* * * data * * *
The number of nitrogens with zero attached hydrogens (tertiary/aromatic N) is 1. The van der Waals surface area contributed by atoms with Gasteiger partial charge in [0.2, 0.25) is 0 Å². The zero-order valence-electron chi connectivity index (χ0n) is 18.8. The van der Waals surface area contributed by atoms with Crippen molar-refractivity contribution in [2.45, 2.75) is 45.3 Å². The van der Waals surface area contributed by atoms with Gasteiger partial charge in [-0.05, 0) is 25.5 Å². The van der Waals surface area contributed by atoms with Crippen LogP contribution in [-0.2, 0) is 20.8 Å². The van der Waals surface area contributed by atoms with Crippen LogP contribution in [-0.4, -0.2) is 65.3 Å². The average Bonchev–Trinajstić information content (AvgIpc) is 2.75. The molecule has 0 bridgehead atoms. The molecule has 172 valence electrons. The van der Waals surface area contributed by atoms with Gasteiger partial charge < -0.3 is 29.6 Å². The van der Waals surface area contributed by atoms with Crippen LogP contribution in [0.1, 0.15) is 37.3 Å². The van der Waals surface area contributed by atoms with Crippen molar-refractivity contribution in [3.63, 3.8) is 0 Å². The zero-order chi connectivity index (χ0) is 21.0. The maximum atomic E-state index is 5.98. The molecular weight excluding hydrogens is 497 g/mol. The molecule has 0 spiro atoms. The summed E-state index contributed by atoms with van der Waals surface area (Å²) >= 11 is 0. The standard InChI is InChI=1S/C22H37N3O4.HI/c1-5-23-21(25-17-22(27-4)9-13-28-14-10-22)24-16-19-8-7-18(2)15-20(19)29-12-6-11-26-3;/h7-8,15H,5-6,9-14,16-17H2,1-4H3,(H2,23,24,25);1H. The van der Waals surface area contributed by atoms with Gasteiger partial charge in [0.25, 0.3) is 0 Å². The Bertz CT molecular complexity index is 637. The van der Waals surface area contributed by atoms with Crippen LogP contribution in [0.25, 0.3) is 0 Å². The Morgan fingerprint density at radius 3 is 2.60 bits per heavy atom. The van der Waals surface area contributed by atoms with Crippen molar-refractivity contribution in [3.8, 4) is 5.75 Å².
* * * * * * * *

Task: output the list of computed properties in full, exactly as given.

The number of nitrogens with zero attached hydrogens (tertiary/aromatic N) is 1. The van der Waals surface area contributed by atoms with Gasteiger partial charge in [0.2, 0.25) is 0 Å². The zero-order valence-electron chi connectivity index (χ0n) is 18.8. The van der Waals surface area contributed by atoms with Crippen molar-refractivity contribution in [2.45, 2.75) is 45.3 Å². The van der Waals surface area contributed by atoms with Gasteiger partial charge in [-0.05, 0) is 25.5 Å². The van der Waals surface area contributed by atoms with Crippen LogP contribution in [-0.2, 0) is 20.8 Å². The van der Waals surface area contributed by atoms with Crippen LogP contribution in [-0.4, -0.2) is 65.3 Å². The average Bonchev–Trinajstić information content (AvgIpc) is 2.75. The molecule has 0 bridgehead atoms. The molecule has 172 valence electrons. The van der Waals surface area contributed by atoms with Gasteiger partial charge < -0.3 is 29.6 Å². The van der Waals surface area contributed by atoms with Crippen LogP contribution in [0.1, 0.15) is 37.3 Å². The van der Waals surface area contributed by atoms with Crippen molar-refractivity contribution in [3.63, 3.8) is 0 Å². The zero-order chi connectivity index (χ0) is 21.0. The maximum atomic E-state index is 5.98. The molecular weight excluding hydrogens is 497 g/mol. The molecule has 0 spiro atoms. The summed E-state index contributed by atoms with van der Waals surface area (Å²) >= 11 is 0. The standard InChI is InChI=1S/C22H37N3O4.HI/c1-5-23-21(25-17-22(27-4)9-13-28-14-10-22)24-16-19-8-7-18(2)15-20(19)29-12-6-11-26-3;/h7-8,15H,5-6,9-14,16-17H2,1-4H3,(H2,23,24,25);1H. The van der Waals surface area contributed by atoms with Gasteiger partial charge in [0.25, 0.3) is 0 Å². The Bertz CT molecular complexity index is 637. The van der Waals surface area contributed by atoms with Crippen LogP contribution in [0.25, 0.3) is 0 Å². The Morgan fingerprint density at radius 3 is 2.60 bits per heavy atom. The van der Waals surface area contributed by atoms with Crippen molar-refractivity contribution in [3.8, 4) is 5.75 Å².